Szuhaj: Social Networks, Social World

by Ben Szuhaj | 1/14/16 7:00pm

I visited my old high school over break and found that some changes had been made. Most notably, the administration had recently enacted a rule banning all cellphones from school, not only during class time but also during free periods and off-hours. Some teachers were so eager to enforce this rule that one even tried to take mine from me while I was on campus. I politely informed her that I was an adult with all the accompanying privileges. Still, she seemed wary and eyed me with suspicion, which got me thinking: Is banning cellphones a productive policy?

The first question that came to mind was whether or not the school had the right to do this in the first place. I looked into it, and, as it turns out, private organizations, like my high school, have the right to determine which objects are “legal” within their boundaries. With the growing trend of “E-absorption,”— there have been countless news stories featuring people walking into mall fountains and off of cliffs while looking at their phones— it is no wonder a school might feel the need to take action.

Others may argue that technology makes us less social and its availability should be limited. This argument does not hold under scrutiny. As some people are quick to point out, humans have always found ways to avoid “real” interaction. People read books on trains or newspapers at the breakfast table. Have you ever spent a little too long looking over a restaurant menu because you didn’t want to begin a conversation? Social anxiety is not a good feeling, so it stands to reason that a person would prefer to occupy himself needlessly in order to avoid it.

Many people defend technology and social media, saying that they connect people like never before. They believe these connections to be important and real, with instrinsic value. Otehrs disagree, saying that these connections are intangible bits of code stored on some distant Facebook server. I tend to fall into the first camp, though I acknowledge the limitations of technologically-assisted relationships. FaceTime is nice, but it can’t fully replace face time.

Even with these benefits, it is hard to deny that we are living in a tech-heavy age plagued with distractions. How many times have you checked your phone since you began reading this article? With so many Youtube videos, snaps, tweets and “10-shocking-celebrity-misshaps-number-8-will-haunt-you’s” vying for our attention, it has become altogether too easy to click away, to say, “I’ll come back later,” or, “Just for a second.” Of course, the argument that we are missing out on “real” life because of our “e-lives” assumes that our real life is something that we shouldn’t want to miss out on in the first place.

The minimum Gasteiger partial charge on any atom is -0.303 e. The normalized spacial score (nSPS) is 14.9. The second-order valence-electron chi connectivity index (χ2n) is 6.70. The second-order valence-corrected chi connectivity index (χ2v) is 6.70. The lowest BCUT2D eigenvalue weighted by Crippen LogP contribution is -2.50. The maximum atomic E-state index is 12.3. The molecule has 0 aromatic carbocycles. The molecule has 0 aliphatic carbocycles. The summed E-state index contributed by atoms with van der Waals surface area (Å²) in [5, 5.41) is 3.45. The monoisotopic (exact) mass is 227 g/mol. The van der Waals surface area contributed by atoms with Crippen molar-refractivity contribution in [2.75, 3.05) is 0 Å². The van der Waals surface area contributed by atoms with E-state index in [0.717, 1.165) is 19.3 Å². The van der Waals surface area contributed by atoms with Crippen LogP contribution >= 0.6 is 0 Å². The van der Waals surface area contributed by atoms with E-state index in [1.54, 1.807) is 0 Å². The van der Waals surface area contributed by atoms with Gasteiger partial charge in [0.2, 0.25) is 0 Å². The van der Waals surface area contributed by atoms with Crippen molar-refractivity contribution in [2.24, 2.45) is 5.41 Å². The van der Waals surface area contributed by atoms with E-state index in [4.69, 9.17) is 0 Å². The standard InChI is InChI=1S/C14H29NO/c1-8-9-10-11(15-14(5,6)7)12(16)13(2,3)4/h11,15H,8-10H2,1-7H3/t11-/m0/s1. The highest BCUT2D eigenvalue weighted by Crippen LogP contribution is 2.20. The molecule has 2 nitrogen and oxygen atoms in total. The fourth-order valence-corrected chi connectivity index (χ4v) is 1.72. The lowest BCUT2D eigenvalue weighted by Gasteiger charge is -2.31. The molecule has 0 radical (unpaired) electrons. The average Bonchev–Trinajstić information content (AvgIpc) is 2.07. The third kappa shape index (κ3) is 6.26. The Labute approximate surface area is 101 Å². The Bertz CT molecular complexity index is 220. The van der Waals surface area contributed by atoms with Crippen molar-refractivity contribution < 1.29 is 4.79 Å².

This should not be taken as a given. A 2013 study conducted by the America Psychological Association found that over one-third of American adults feel stressed, as do a similar number of American teenagers.The researchers found that during the school year, teenagers reported a stress level greater than that of the adult participants. That is to say, high schoolers perceive themselves as more stressed than full-time, working adults.

There could be a few reasons for this. Perhaps teenagers that are more absorbed in technology are more overwhelmed, stressed by scrolling through Instagram feeds and constantly refreshing Facebook. Or maybe our school system, as it currently stands, places too high of an importance on grades, too much stock in college admissions. Colleges, after all, have the magical ability to demarcate the last applicant accepted from the first applicant denied, to seemingly change the course of lives for reasons forever left unknown to the applicant.

I do not believe distraction is the cause of our stress. Rather, our absorbtion in technology, as far as I can see, is the result of our stress. It is much easier to check Twitter than it is to sit quietly and confront the thoughts that fill the silence. Instead of critiquing technologically-assisted distraction, we must learn to investigate our society more deeply. Perhaps then we can properly identify the underlying problems, rather than conflating cause and effect.